Face to Face with God

As the appearance of the rainbow in the clouds on a rainy day, so was the appearance of the surrounding radiance. Such was the appearance of the likeness of the glory of the Lord” (Ezekiel 1:28).

What does God look like? The fire in the bush? The lightning on the storm? Maybe even the rainbow that follows?

Or is it plainer than that? One singer from the 90s queried, “What if God was one of us? Just a slob like one us? Just a stranger on the bus, trying to make his way?”

While no true Christian would seek to describe God in this manner, the point is that it’s difficult to imagine God beyond the many images we have crafted over the years. The old man with the beard comes to mind. Thanks, Michelangelo.

Even in this verse, we must remember that Ezekiel is having a vision, which almost always is representative of something else. To suggest that God actually looks like a rainbow is to miss the point of the verse.

Perhaps it’s not even valid to ask, “What does God look like?” An invisible, immaterial Being cannot be seen with human eyes.

And yet, how can we not? The insatiable curiosity of the human mind finds the question irresistible. Looking at a burning bush wasn’t enough for Moses. He had to see God.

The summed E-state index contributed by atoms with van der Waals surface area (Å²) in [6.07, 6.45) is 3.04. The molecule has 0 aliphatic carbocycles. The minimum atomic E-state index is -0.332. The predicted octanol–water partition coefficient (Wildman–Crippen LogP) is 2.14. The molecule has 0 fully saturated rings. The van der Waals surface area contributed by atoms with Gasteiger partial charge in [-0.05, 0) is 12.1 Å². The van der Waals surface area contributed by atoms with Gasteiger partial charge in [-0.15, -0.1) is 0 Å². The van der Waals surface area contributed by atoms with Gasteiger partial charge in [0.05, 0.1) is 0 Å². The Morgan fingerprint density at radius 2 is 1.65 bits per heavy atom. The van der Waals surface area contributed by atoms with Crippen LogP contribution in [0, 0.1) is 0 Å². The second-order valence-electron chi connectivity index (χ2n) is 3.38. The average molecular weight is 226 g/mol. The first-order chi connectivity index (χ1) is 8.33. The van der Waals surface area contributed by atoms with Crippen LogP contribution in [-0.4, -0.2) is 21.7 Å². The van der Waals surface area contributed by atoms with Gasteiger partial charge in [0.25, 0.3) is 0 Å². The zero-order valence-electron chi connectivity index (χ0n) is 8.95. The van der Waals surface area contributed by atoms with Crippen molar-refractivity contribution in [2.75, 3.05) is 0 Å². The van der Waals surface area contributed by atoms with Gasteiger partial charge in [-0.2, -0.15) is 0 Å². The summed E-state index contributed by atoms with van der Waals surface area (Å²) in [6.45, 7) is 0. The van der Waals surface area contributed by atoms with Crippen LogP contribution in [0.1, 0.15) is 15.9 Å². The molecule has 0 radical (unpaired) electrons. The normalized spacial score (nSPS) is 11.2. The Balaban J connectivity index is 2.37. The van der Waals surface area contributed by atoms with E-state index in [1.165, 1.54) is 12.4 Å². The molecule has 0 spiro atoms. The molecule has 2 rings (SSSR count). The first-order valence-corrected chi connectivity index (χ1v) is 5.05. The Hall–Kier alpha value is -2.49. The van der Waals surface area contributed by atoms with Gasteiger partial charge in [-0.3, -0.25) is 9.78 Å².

And even still, when the moment came, the moment when God “passed by,” Moses never really got to look into the face of God. Instead, he only caught a glimpse of his back.

In the New Testament, Jesus tells Phillip that anyone who has seen Jesus has seen the Father. That’s pretty provocative. Shall we assume that seeing Jesus’ physical appearance is the same, exact thing as seeing the physical appearance of the Father? Haven’t we already said that such a thing wasn’t possible?

As a follower of Jesus Christ, what I crave more than anything else is a deeper, more realistic connection with Him. 1 Corinthians 13 says that today we see through a mirror darkly, but later, face to face.

Today, I offer no answers. Only the eager cry of a man who longs look into the eyes of the One who made me.

Pastor Scott